Frostruder MK2 Usage



The Frostruder is a much different beast from a Plastruder. While both are 'printheads' for your MakerBot, the Frostruder is a much more hands-on type of extruder. The Frostruder is a very new technology to the open 3D printing community and as such you should be prepared to put your science hat on and do some experimentation in order to get the best results.

For example, the Frostruder is capable of working with hundreds of different materials; essentially anything that can be extruded under pressure from a syringe. The proper settings and configurations will be different for each material. They will also vary according to things such as temperature, air pressure, humidity, nozzle size, etc. Therefore, we have attempted to give you the tools you need to determine the proper settings yourself.

As this is one of the frontiers of open 3D printing, there are many areas and techniques to be improved. We welcome your feedback and if you come up with better scripts, tips, and tricks please share them back with the community.


We have created quite a few programs to make using your Frostruder much easier. Pardon our terrible humor, because we've gone a bit pun crazy. The software is called the Frostruder Tool Sweet as it is a set of tools to help you better use your Frostruder. You can download the Frostruder Tool Sweet 0001 from Google Code.

The 'sweet' consists of a bunch of different python scripts:

  • - convert an image (gif, png, jpeg, etc.) into a frostrudable gcode file.
  • - convert a DXF file into a frostrudable gcode file.
  • - allow frostruding of 3D files by modifying the output of skeinforge.
  • - test various delay times for optimium frostrusion.
  • - test various ooze times for optimum frostrusion.
  • - test various printing speeds for optimum frostrusion.

It also includes some sample gcode and configuration data.

In order to run these scripts, you will need Python and the Python Imaging Library installed. On ubuntu, you can install it like this:

apt-get install python python-imaging


Filling your Syringes

Filling the syringe can be one of the trickier (and possibly messier) parts of the entire process. We have tried many different techniques for filling syringes and we present you with the one that has worked best for us. This is definitely an area where there is room for improvement.

One of the things that did not work well for us was filling the syringe through negative pressure (ie: sticking it into the desired medium and pulling on the plunger.)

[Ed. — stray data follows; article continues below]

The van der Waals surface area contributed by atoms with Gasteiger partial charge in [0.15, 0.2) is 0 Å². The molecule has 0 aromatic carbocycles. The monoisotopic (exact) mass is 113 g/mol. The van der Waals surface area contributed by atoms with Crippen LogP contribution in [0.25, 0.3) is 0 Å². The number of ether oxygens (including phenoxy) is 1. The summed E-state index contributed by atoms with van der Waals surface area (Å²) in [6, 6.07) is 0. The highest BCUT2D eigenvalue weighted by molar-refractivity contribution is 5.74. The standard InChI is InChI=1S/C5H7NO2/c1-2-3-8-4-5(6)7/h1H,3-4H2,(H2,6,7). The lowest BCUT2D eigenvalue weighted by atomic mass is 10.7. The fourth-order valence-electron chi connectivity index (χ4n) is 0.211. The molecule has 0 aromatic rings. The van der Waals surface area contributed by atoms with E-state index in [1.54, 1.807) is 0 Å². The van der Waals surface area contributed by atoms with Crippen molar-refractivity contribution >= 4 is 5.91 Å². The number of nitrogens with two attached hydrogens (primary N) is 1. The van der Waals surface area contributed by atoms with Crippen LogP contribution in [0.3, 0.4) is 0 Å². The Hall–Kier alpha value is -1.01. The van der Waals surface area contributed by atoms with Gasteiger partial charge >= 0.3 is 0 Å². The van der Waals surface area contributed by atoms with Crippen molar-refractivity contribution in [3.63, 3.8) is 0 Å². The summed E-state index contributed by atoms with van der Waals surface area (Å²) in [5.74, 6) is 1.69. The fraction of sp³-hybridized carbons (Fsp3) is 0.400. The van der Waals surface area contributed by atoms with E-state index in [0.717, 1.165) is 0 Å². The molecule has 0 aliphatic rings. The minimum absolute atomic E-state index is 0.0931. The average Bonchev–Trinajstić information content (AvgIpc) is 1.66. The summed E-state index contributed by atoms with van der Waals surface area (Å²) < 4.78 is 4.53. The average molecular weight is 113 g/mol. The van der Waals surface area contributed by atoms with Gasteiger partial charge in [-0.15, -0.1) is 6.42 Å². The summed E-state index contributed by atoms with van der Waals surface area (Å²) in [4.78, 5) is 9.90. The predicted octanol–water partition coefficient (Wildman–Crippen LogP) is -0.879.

The easiest and quickest way we found was to spoon (or knife) the material into the syringe and then shake it in an attempt to get the air bubbles out. This is something that could definitely benefit from a centrifuge, but unfortunately these are not easily available to most people.

Our technique is pretty simple:

Gather your materials


You will need:

  • Your syringe and clamp kit
  • A knife or other utensil that can fit in the syringe
  • Your print media (if is less viscous than frosting, you may want to consider another technique)

Mix your Media


Mixing the media is a good idea so that you have the same consistency (and viscosity) throughout your print.

Deposit Media in Syringe


This is the tricky and potentially messy part of the process. Using a knife or similar implement, fill the syringe with your material. Load it in small portions that will fit inside the syringe and then wipe it on the sides. Most will stick and you simply repeat the process.

You will probably want to remove the air bubbles halfway through to get a good fill. Also, only fill the syringe about 75% of the way because you need a place for the plug. If you fill it too much, stuff will go everywhere when you clamp the plug in.

Remove Air Bubbles


Removing air bubbles is and important part of the process. If you have a centrifuge, simply put the syringe in that and spin them out. If you don't you can do a fine job by hand. The process is very much like getting the ketchup (or other condiment) in a half-full bottle to the top for pouring. Hold the syringe in the air with the nozzle end pointing downwards. Let your arm fall. DO NOT 'THROW' IT FORWARD. Let gravity do the work. At the bottom of the fall, jerk your arm back. Momentum will carry the frosting forward, displace the air and settle the whole thing. Repeat this a few times and you will get most of the big air bubbles out. You may need to use this technique a few times during filling to fill the syringe all the way to the top.

This is a somewhat tricky thing to get right. You may end up getting frosting everywhere. Be careful and try not to make a mess.

Clean the Seal


Clean the top 15mm of the syringe with your finger (if edible) or a wipe of some sort if non-edible. This is so you get a good seal and so you don't make a mess.

Bolt the Clamps On


Once you're done filling the syringe insert the stopper. It should already have its hose sticking out of it before you insert it into the syringe. After you insert it into the syringe, bolt it down into place. No need to bolt it too tightly. The stopper will bulge to make a good seal once the pressure is applied.

Configure ReplicatorG

You must use ReplicatorG 0015 or later and the latest firmware version for the Frostruder to function properly.

Note: Support will be added for Thingomatic+Frostruder in ReplicatorG25. Or, you can start using it with ReplicatorG24 now by downloading the updated thingomatic.xml file and adding it to the folder called 'machines' in your ReplicatorG installation.

Select the proper machine


Now, start ReplicatorG and select Machine -> Driver -> CupCake CNC w/ Frostruder MK2. Once it has connected, you will be ready to use the Frostruder. First you'll want to test that the valves and electronics are functioning properly.

Test your solenoids


First, disconnect your air pressure if you have it on!

Open the control panel in ReplicatorG and you should see two checkboxes labeled 'Pressure Valve' and 'Relief Valve'. These two checkboxes control the state of the two solenoids on your extruder.

When Pressure Valve is open, the pressure solenoid will be activated and the pressure tank will be connected to the syringe. When it is off, it will close and the syringe will not be connected to the tank.

When Relief Valve is open, the relief solenoid will be activated and the syringe will be connected to the outside atmosphere. This will cause the syringe pressure to rapidly drop and the extruder to stop extruding.

Do not open both valves when the pressure is on. This will result in just directly venting your air to the outside world. It won't damage anything, but it will make lots of noise and scare your pets/children/co-workers/friends.